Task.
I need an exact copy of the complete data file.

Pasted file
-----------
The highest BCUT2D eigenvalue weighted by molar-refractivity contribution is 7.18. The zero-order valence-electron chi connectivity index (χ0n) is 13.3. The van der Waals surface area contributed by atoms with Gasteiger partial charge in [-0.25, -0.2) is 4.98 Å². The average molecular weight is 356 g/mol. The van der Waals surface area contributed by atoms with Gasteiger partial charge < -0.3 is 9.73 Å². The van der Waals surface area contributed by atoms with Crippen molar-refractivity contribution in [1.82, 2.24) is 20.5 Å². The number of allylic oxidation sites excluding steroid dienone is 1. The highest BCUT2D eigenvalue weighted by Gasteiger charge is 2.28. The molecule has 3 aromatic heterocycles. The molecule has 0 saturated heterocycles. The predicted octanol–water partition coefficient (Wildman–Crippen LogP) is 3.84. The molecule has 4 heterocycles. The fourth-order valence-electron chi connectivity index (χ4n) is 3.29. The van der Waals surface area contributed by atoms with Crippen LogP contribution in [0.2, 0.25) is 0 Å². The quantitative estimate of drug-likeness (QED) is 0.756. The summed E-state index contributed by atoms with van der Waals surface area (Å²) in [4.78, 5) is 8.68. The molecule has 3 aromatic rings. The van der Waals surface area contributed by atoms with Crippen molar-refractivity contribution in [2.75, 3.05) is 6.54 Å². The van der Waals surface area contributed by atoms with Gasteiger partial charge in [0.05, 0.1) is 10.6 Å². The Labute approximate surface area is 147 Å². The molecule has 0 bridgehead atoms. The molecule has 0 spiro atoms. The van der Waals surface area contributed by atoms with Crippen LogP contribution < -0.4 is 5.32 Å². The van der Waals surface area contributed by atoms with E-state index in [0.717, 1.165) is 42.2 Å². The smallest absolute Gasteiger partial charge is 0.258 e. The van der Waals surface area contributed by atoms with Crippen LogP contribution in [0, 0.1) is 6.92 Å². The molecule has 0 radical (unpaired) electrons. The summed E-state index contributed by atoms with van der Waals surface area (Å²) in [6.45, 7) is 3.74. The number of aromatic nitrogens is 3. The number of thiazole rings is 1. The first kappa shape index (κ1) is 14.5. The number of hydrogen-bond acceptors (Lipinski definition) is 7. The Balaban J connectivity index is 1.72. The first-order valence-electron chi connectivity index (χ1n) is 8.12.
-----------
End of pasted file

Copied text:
The highest BCUT2D eigenvalue weighted by molar-refractivity contribution is 7.18. The zero-order valence-electron chi connectivity index (χ0n) is 13.3. The van der Waals surface area contributed by atoms with Gasteiger partial charge in [-0.25, -0.2) is 4.98 Å². The average molecular weight is 356 g/mol. The van der Waals surface area contributed by atoms with Gasteiger partial charge < -0.3 is 9.73 Å². The van der Waals surface area contributed by atoms with Crippen molar-refractivity contribution in [1.82, 2.24) is 20.5 Å². The number of allylic oxidation sites excluding steroid dienone is 1. The highest BCUT2D eigenvalue weighted by Gasteiger charge is 2.28. The molecule has 3 aromatic heterocycles. The molecule has 0 saturated heterocycles. The predicted octanol–water partition coefficient (Wildman–Crippen LogP) is 3.84. The molecule has 4 heterocycles. The fourth-order valence-electron chi connectivity index (χ4n) is 3.29. The van der Waals surface area contributed by atoms with Crippen LogP contribution in [0.2, 0.25) is 0 Å². The quantitative estimate of drug-likeness (QED) is 0.756. The summed E-state index contributed by atoms with van der Waals surface area (Å²) in [4.78, 5) is 8.68. The molecule has 3 aromatic rings. The van der Waals surface area contributed by atoms with Crippen molar-refractivity contribution in [2.75, 3.05) is 6.54 Å². The van der Waals surface area contributed by atoms with Gasteiger partial charge in [0.05, 0.1) is 10.6 Å². The Labute approximate surface area is 147 Å². The molecule has 0 bridgehead atoms. The molecule has 0 spiro atoms. The van der Waals surface area contributed by atoms with Crippen LogP contribution < -0.4 is 5.32 Å². The van der Waals surface area contributed by atoms with E-state index in [0.717, 1.165) is 42.2 Å². The smallest absolute Gasteiger partial charge is 0.258 e. The van der Waals surface area contributed by atoms with Crippen LogP contribution in [0, 0.1) is 6.92 Å². The molecule has 0 radical (unpaired) electrons. The summed E-state index contributed by atoms with van der Waals surface area (Å²) in [6.45, 7) is 3.74. The number of aromatic nitrogens is 3. The number of thiazole rings is 1. The first kappa shape index (κ1) is 14.5. The number of hydrogen-bond acceptors (Lipinski definition) is 7. The Balaban J connectivity index is 1.72. The first-order valence-electron chi connectivity index (χ1n) is 8.12.